REVIEW: Caroline Bird’s political drama Red Ellen at York Theatre Royal ***

Bettrys Jones’s indefatigable Ellen Wilkinson MP in Red Ellen

Northern Stage, Nottingham Playhouse and Royal Lyceum Theatre, Edinburgh present Red Ellen, York Theatre Royal, 7.30pm tonight; 2.30pm and 7.30pm tomorrow. Box office: 01904 623568 or at

UNTIL 2017, all seven of Middlesbrough’s statues had been of men. A poll put Ellen Wilkinson at the top of the list to be the town’s first female on a plinth.

Ellen Wilkinson, you ask? British Communist Party founder member turned Labour MP for Middlesbrough East and later Jarrow. Left-leaning journalist. Leader of the Jarrow Crusade to London when 80 per cent of the workforce were unemployed. Mobiliser of the Spanish Medical Aid Committee, taking up the cause against General Franco’s Fascists in the Spanish Civil War.

Member of Churchill’s wartime coalition government, in charge of air raid shelters. As Labour’s first female Minister for Education, she introduced free school milk and raised the leaving age from 14 to 15. A heavy-smoking asthmatic, she died, struggling for breath, her pills ineffectual, in 1947.

That’s the politics; a working-class female MP campaigning for social justice in a toxic, male-dominated world. What else? She had affairs with married men, whether a Soviet Communist spy or Labour government minister Herbert Morrison. She encountered Albert Einstein and Ernest Hemingway. She was always in a hurry, a flame-haired, 4ft 9 pocket dynamo known as the Elfin Fury and Mighty Atom.  

“There are so many Ellens to choose from”, says playwright Caroline Bird, who has decided to highlight pretty much all of them, save for Ellen’s early Communist days, in her biographical play Red Ellen, wherein she picks up the story in 1933.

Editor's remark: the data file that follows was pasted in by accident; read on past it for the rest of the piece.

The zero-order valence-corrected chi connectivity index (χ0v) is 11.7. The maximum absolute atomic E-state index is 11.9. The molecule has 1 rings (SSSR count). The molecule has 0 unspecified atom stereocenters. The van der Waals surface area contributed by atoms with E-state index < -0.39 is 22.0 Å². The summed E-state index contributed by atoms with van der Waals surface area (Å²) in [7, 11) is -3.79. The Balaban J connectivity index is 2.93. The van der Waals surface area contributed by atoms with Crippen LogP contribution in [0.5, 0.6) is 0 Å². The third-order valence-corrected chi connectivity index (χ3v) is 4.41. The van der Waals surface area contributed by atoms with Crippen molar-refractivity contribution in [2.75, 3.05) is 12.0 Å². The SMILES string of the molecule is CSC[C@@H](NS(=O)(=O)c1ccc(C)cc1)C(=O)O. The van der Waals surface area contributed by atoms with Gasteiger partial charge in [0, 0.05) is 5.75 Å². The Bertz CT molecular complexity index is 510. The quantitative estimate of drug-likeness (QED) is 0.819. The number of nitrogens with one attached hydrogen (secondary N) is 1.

Just as Ellen, for all her failing health, tries to cram too much into each day, Bird seeks to squeeze too much into her three-hour play, where the diminutive Bettrys Jones brings extraordinary energy to an omnipresent role in which the constant speechifying leaves her voice shorn of light and shade, always pitched on the upwards, climbing a hill against the odds.

Bird’s first draft had run to five hours and it would take another six years of “Ellen running around her head like an unfinished ghost with unfinished business” for Northern Stage’s 2022 touring version to emerge from what became an obsession.

This week’s York run is the closing chapter of the premiere tour, presented in tandem with co-producers Nottingham Playhouse the Royal Lyceum Theatre, Edinburgh, and it is too late for director Wils Wilson to apply the scissors, but if Red Ellen is to have a further life, the story-telling will require more breathing space and selectivity, rather than the overwhelming feeling of needing to reach for an asthma inhaler.

The structure is a series of set pieces, rooted in gender politics and the agenda of politics, some scenes better than others: neither the Einstein scene, where Jones’s Ellen apologises to Mercedes Assad’s awkwardly bewigged Albert for the behaviour of The Anti-Fascist League, nor an exchange at the Europa Hotel with an over-the-top, drunken Hemingway, hits the right note.

Better by far are Ellen’s discussions with Jim Kitson’s north easterner David, burdened by ill health but desperate to undertake the Jarrow March; the political debate with Kitson’s Churchill (who is seen only from behind, with the audience eyes on Ellen); and the end-of-the-affair letdown with Kevin Lennon’s Morrison.